Energy bills to soar as Ofgem updates price cap level to £3,549
Energy regulator Ofgem has today announced that the price cap for energy bills will increase to £3,549 per year for dual fuel for an average household from 1 October 2022, an 80% increase on February’s price cap.
Ofgem said the increase reflects the continued rise in global wholesale gas prices, which began to surge as the world unlocked from the Covid pandemic and have been driven still higher to record levels by Russia slowly switching off gas supplies to Europe.
The October rise follows a 54% increase in April, which saw average bills surge to £1,971 a year. In all, around 24 million households will be hit by the price spike.
Jonathan Brearley, CEO of Ofgem, said: “We know the massive impact this price cap increase will have on households across Britain and the difficult decisions consumers will now have to make. I talk to customers regularly and I know that today’s news will be very worrying for many.
“The price of energy has reached record levels driven by an aggressive economic act by the Russian state. They have slowly and deliberately turned off the gas supplies to Europe causing harm to our households, businesses and wider economy. Ofgem has no choice but to reflect these cost increases in the price cap.
“The government support package is delivering help right now, but it’s clear the new Prime Minister will need to act further to tackle the impact of the price rises that are coming in October and next year.
“We are working with ministers, consumer groups and industry on a set of options for the incoming Prime Minister that will require urgent action. The response will need to match the scale of the crisis we have before us. With the right support in place and with regulator, government, industry and consumers working together, we can find a way through this.”
The price cap, as set out in law, puts a maximum per unit price on energy that reflects what it costs to buy energy on the wholesale market and supply it to our homes. It also sets a strict and modest profit rate that suppliers can make from domestic energy sales. However, unlike energy producers and extractors, Ofgem said most domestic suppliers are currently not making a profit.
The price cap protects against the so-called ‘loyalty premium’ where customers who do not move suppliers or switch to better deals can end up paying far more than others. Ultimately, the price cap cannot be set below the true cost of buying and supplying energy to our homes and so the rising costs of energy are reflected in it.
Ofgem’s decision to revert to a quarterly price cap means that consumers are at risk of even further increases in January. Although it is not giving price cap projections for January because the market remains too volatile, the market for gas in Winter means that prices could get significantly worse through 2023, the regulator said.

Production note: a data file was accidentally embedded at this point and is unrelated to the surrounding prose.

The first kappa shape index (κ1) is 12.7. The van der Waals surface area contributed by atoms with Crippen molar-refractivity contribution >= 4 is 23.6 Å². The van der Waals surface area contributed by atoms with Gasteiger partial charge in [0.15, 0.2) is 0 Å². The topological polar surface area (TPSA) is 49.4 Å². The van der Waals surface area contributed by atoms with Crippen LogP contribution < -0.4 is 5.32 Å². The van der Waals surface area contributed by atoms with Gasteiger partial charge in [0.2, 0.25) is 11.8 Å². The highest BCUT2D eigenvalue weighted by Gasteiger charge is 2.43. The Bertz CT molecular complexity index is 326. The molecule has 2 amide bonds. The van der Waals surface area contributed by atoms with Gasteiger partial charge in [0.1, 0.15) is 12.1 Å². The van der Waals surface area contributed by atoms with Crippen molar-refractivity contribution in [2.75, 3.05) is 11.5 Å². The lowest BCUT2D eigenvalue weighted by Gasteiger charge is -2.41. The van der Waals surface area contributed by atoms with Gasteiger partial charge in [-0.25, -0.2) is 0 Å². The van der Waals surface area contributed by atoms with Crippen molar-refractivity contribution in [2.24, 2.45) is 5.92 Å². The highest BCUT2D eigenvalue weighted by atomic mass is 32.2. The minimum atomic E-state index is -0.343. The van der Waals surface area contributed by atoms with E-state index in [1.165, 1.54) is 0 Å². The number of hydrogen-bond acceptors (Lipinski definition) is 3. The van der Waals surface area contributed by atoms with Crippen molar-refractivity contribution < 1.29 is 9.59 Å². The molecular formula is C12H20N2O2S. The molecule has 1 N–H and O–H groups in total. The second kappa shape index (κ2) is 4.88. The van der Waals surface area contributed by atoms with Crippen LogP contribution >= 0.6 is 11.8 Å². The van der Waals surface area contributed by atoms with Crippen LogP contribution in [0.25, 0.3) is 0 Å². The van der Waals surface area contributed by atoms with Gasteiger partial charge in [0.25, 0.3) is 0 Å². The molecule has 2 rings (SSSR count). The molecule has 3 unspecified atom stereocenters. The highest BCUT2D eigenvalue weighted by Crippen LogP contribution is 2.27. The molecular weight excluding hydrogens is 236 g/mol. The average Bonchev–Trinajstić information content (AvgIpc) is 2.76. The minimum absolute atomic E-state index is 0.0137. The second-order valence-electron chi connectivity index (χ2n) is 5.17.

Ofgem said it will continue to work with government, consumers groups, charities and suppliers, in supporting any new package of help or measures to ease the crisis.
The regulator has also today strengthened the rules around direct debits to ensure suppliers set them at the right level, meaning that customers only pay exactly what they need to. The changes will stop suppliers from building up excessive customer credit balances and using them in a risky way as working capital.
- Strengthened requirements for suppliers to have sufficient control over the key assets they use to run their businesses. Together, this and the direct debit rule changes build on existing requirements to boost supplier resilience to better protect customers from costs associated with supplier failures.
- Extended the Market Stabilisation Charge (MSC), which is paid by suppliers and helps protect customers from the cost of supplier failure.
- Extended the ban on acquisition only tariffs which ensures all energy tariffs are available to existing as well as new customers, ensuring all consumers can get a fair deal on their energy.
- Launched a review into the mechanism and level of profit margin available under the price cap to ensure that suppliers do not earn excessive profits and receive only a fair return for the services they provide to customers.
The new price cap level will take effect from 1 October 2022, but it is possible some suppliers may begin increasing direct debits before this date to spread costs.
Responding to the announcement today from Ofgem, ScottishPower chief executive, Keith Anderson, said: “The size and scale of this issue is truly catastrophic for UK households and that’s why only a big solution can tackle it once and for all to shelter people from the worst this winter.
“We have offered Government a plan, backed by the industry, that can be delivered this year, tailored in line with their priorities and will support the UK economy - with the cap set at £3,549, what billpayers need now is to hear what additional help is coming.”
Earlier in the month, Mr Anderson put forward a proposal to the government outlining a plan to deal with the higher energy costs and relieve the burden on consumers. Alongside targeted support measures, the government could set up a deficit fund to cover the difference between what people pay and how much it costs to supply their homes with gas and electricity. The fund could be underwritten by the government, or a willing financial institution, and repaid over a 10-15 year period to smooth out the costs.
The estimated cost of such a measure has been put at around £100 billion.